Jane Street Puzzle


Explanation of my solution


Die Agony - December 2022

See the puzzle here

Initial Brainstorming

Here is a copy of the grid from the puzzle:


My first assumption was that the die was numbered from 1 to 6. However, after the first move, landing on '5', we are already unable to move anymore.

Then I considered allowing decreases in values to reach the '-7' square. However, after a few other moves, we also get stuck.

Then I quickly realised the complexity of this puzzle. In addition to finding a path that could lead to the blue square, the main idea was that all six die values were unknown. And we had to find them.

Potential Breakthrough

Without knowing the real die values, we had to resort to verifying divisibility.

We needed to make sure that the difference of the square we would land on would be a multiple of N (where N represents the number of moves).

An elegant way to do this was to verify the congruence on N between the current value and the next value.

(I stole this idea from a fellow puzzle solver at Concordia).

For example to check if we could move from ‘-7’ to ‘2’ on move 3, we would simply verify that -7%3 == 2%3.

Depth First Search

Given that we are trying to find an optimal path from one vertex to another,

It only feels right to use Depth First Search to iterate through the squares of the grid.

I began by copying the general implementation of DFS.

Then I adjusted the constraints on when a square would be added to the stack.

After some additional system outputs and debugging, I quickly had some code running.


However, there were many issues with my implementation.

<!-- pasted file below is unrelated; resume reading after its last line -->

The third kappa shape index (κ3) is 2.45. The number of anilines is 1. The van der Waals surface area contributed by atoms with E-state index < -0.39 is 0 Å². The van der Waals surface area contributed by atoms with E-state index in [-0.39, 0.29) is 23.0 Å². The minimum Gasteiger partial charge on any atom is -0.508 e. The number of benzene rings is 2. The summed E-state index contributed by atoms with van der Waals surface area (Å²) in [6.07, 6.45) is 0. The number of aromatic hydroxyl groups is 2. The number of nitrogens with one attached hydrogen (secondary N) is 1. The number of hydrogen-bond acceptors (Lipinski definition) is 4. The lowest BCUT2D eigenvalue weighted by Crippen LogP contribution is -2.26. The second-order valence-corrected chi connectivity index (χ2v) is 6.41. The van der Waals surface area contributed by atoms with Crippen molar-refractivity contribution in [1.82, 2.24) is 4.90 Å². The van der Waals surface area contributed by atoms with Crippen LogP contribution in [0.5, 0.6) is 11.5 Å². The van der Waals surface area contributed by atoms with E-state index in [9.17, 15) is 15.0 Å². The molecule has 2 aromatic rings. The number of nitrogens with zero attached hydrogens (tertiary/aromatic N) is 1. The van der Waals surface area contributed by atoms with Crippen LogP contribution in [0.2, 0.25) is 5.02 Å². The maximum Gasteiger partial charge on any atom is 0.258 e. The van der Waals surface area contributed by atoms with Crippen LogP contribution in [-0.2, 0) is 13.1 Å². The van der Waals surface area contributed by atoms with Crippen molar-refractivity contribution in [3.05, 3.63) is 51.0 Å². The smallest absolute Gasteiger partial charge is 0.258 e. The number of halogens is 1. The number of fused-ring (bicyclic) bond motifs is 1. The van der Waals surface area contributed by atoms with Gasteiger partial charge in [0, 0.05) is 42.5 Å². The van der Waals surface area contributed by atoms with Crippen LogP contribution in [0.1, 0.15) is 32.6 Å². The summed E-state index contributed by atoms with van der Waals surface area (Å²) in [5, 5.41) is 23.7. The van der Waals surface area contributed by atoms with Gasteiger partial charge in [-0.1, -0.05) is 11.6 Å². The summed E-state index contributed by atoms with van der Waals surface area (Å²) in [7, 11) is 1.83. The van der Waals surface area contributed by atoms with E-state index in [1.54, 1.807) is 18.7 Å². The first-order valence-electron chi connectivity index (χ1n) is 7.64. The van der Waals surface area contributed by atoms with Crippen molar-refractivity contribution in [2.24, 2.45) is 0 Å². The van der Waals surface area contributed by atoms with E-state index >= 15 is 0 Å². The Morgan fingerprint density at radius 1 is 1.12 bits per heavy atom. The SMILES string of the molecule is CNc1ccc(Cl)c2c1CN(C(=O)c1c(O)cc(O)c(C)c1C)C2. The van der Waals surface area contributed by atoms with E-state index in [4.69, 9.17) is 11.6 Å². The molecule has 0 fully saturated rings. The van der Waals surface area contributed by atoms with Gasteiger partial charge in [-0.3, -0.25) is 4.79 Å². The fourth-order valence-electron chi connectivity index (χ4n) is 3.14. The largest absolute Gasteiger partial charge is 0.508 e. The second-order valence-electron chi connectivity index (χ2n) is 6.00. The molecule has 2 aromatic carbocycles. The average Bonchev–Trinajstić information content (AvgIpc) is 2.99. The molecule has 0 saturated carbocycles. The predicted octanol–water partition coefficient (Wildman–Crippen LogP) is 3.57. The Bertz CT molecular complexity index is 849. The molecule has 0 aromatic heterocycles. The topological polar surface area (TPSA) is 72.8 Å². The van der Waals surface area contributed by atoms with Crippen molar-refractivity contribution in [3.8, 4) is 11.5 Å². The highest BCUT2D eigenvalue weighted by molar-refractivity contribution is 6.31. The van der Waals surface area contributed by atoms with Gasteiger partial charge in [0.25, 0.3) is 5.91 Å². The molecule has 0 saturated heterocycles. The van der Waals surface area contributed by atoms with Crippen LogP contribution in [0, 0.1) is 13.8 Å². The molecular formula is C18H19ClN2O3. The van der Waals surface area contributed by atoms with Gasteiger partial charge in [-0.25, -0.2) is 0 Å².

First of all, I did not know whether I should allow squares to be revisited or not.

Secondly, my implementation did not consider different possible paths of the die,

it was totally unable to backtrack from a dead-end and resume from the last junction.

Finally, and most importantly, the path never managed to reach the blue square.


I kept trying many variations of my initial program.

I began by allowing repetitions. Then I tried to implement the solution backwards.

Finally, I managed to make backtracking to a previous state work smoothly.

The outputs were promising, there seemed to be a sequence that could lead from N = 32 to N = 11.

I also kept track of die values, to make sure that they made sense.

I was also using a real die to have a visual understanding of moves in a grid.

To finally solve the puzzle, I ended up having to manually iterate the first 10 moves in my backward solution.

There weren’t that many possible paths since all six die values were already determined by this point.

Overall, it took me almost 2 complete days to solve this puzzle. It was a lot of pain and persistence.

But the joy of seeing my team’s name on the leaderboard made it quite worth it.


Here is a collection of resources that were helpful to me:

Finally, you can find the source code of my solution here.